Between Judaism and Freemasonry

The Dual Interpretation of David Rosenberg’s Kabbalistic Lithograph, Aperçu de l’Origine du Culte Hébraïque (1841)

Peter Lanchidi

The article addresses a highly detailed and complex lithograph with the title Aperçu d­e ­l’Origine du Culte Hébraïque (“Survey of the Origin of the Hebrew Worship”), which was designed and executed in Paris in 1841 by a Hungarian rabbi, David Rosenberg. The iconographic programme of the elaborate print, also conceived by the rabbi, is based on the Kabbalistic understanding of the system of the universe and Judaism, and is presented in an explicatory booklet to the lithograph.

However, in a separate publication Rabbi Rosenberg offered a different interpretation: a Masonic reading of the tableau, in which the symbolic numbers of Kabbalah and the various scenes in the lithograph were associated with the symbols, degrees, office-bearers, and ceremonies of Freemasonry, including the physical arrangement of the Masonic lodge and its furnishing. Thereby the rabbi wished to prove that Freemasonry originated with the Hebrews. The true protagonist in both readings is the divine order, embodied in the universal harmony and the laws of nature, which manifested itself in Judaism, the source of Freemasonry.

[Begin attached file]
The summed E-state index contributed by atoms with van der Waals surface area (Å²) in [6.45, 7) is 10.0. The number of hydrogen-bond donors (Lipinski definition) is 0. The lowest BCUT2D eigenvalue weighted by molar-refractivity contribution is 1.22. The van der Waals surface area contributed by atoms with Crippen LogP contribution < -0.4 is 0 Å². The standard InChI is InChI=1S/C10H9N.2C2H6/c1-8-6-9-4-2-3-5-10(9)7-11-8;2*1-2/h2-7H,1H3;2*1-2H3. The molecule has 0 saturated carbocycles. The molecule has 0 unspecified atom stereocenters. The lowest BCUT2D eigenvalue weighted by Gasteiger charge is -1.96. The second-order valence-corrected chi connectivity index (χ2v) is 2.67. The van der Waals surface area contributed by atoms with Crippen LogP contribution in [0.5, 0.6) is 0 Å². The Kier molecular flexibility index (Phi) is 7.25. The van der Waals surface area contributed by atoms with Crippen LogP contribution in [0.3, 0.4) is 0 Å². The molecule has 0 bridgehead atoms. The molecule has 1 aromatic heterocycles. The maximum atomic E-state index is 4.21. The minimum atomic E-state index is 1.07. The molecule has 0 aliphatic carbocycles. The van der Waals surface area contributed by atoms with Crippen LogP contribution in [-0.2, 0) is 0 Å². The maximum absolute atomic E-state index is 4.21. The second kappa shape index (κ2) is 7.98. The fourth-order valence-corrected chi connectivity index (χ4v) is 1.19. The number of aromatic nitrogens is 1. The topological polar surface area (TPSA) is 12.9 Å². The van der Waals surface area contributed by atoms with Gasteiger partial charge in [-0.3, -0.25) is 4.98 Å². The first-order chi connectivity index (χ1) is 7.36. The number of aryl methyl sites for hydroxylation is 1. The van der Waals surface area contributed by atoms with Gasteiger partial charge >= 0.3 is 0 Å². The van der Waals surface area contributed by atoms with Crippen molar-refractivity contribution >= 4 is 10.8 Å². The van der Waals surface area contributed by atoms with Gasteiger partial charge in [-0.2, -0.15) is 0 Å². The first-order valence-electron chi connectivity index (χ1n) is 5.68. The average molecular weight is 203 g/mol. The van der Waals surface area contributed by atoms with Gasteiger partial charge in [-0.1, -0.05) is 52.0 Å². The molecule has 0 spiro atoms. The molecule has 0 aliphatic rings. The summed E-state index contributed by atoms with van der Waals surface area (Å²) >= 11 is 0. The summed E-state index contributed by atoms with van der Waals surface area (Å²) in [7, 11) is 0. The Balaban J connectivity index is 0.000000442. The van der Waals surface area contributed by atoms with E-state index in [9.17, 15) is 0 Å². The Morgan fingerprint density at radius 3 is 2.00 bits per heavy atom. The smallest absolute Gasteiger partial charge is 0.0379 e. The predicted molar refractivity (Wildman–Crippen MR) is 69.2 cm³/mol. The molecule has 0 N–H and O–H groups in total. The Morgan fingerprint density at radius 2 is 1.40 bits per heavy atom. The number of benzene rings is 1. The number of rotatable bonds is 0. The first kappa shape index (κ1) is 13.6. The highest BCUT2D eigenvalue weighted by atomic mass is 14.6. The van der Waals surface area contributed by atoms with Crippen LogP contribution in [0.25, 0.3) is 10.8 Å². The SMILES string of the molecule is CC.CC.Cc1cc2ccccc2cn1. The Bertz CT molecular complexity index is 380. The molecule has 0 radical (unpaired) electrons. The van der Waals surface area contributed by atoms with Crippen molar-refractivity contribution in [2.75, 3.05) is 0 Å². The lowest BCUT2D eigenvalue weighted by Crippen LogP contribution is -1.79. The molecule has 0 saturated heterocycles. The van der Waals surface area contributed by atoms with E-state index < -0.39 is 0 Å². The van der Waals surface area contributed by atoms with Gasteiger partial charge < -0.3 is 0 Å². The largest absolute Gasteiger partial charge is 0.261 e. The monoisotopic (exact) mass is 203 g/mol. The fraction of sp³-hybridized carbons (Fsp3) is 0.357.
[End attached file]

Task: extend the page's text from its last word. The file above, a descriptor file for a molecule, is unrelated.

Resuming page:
The article explains the Kabbalistic meaning of the lithograph and its application to Freemasonry. Rosenberg’s endeavour will be analysed within the wider Masonic historical context. The probable reasons behind the reinterpretation of the lithograph from a Judaic into a Masonic work will be explored, including Rosenberg’s possible personal motives. It will be argued that the rabbi used Kabbalah as a tool to gain higher recognition within the Masonic lodge.

David Rosenberg, Kabbalah, Freemasonry, Art, Iconography, Jewish-Christian Relations